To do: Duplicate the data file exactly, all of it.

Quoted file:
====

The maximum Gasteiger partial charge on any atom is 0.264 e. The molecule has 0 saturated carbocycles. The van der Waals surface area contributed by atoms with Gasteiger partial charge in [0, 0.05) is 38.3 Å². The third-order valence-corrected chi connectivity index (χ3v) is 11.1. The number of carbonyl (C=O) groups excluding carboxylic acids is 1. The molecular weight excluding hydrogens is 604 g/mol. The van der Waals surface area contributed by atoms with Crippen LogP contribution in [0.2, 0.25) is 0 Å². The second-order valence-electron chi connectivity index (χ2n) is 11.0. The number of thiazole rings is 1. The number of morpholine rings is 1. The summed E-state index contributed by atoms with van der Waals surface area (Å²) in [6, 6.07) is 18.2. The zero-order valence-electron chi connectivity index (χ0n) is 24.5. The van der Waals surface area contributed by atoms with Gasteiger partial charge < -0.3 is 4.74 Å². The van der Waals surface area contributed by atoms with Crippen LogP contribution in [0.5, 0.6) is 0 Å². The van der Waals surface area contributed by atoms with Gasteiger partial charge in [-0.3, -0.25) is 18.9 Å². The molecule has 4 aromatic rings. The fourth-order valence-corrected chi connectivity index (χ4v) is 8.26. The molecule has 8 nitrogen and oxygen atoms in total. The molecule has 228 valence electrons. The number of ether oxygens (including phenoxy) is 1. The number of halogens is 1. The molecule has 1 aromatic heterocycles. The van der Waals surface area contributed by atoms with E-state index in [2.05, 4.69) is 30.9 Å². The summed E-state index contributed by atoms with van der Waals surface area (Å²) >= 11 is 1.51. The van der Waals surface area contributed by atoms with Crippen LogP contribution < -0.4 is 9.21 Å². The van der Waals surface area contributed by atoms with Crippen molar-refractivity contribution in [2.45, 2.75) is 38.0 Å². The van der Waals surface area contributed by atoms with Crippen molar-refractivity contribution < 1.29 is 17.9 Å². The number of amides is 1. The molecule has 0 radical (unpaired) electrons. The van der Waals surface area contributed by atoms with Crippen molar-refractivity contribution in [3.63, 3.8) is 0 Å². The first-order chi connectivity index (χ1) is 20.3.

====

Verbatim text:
The maximum Gasteiger partial charge on any atom is 0.264 e. The molecule has 0 saturated carbocycles. The van der Waals surface area contributed by atoms with Gasteiger partial charge in [0, 0.05) is 38.3 Å². The third-order valence-corrected chi connectivity index (χ3v) is 11.1. The number of carbonyl (C=O) groups excluding carboxylic acids is 1. The molecular weight excluding hydrogens is 604 g/mol. The van der Waals surface area contributed by atoms with Crippen LogP contribution in [0.2, 0.25) is 0 Å². The second-order valence-electron chi connectivity index (χ2n) is 11.0. The number of thiazole rings is 1. The number of morpholine rings is 1. The summed E-state index contributed by atoms with van der Waals surface area (Å²) in [6, 6.07) is 18.2. The zero-order valence-electron chi connectivity index (χ0n) is 24.5. The van der Waals surface area contributed by atoms with Gasteiger partial charge < -0.3 is 4.74 Å². The van der Waals surface area contributed by atoms with Crippen LogP contribution in [0.5, 0.6) is 0 Å². The van der Waals surface area contributed by atoms with Gasteiger partial charge in [-0.3, -0.25) is 18.9 Å². The molecule has 4 aromatic rings. The fourth-order valence-corrected chi connectivity index (χ4v) is 8.26. The molecule has 8 nitrogen and oxygen atoms in total. The molecule has 228 valence electrons. The number of ether oxygens (including phenoxy) is 1. The number of halogens is 1. The molecule has 1 aromatic heterocycles. The van der Waals surface area contributed by atoms with E-state index in [2.05, 4.69) is 30.9 Å². The summed E-state index contributed by atoms with van der Waals surface area (Å²) >= 11 is 1.51. The van der Waals surface area contributed by atoms with Crippen LogP contribution < -0.4 is 9.21 Å². The van der Waals surface area contributed by atoms with Crippen molar-refractivity contribution in [2.45, 2.75) is 38.0 Å². The van der Waals surface area contributed by atoms with Crippen molar-refractivity contribution < 1.29 is 17.9 Å². The number of amides is 1. The molecule has 0 radical (unpaired) electrons. The van der Waals surface area contributed by atoms with Crippen molar-refractivity contribution in [3.63, 3.8) is 0 Å². The first-order chi connectivity index (χ1) is 20.3.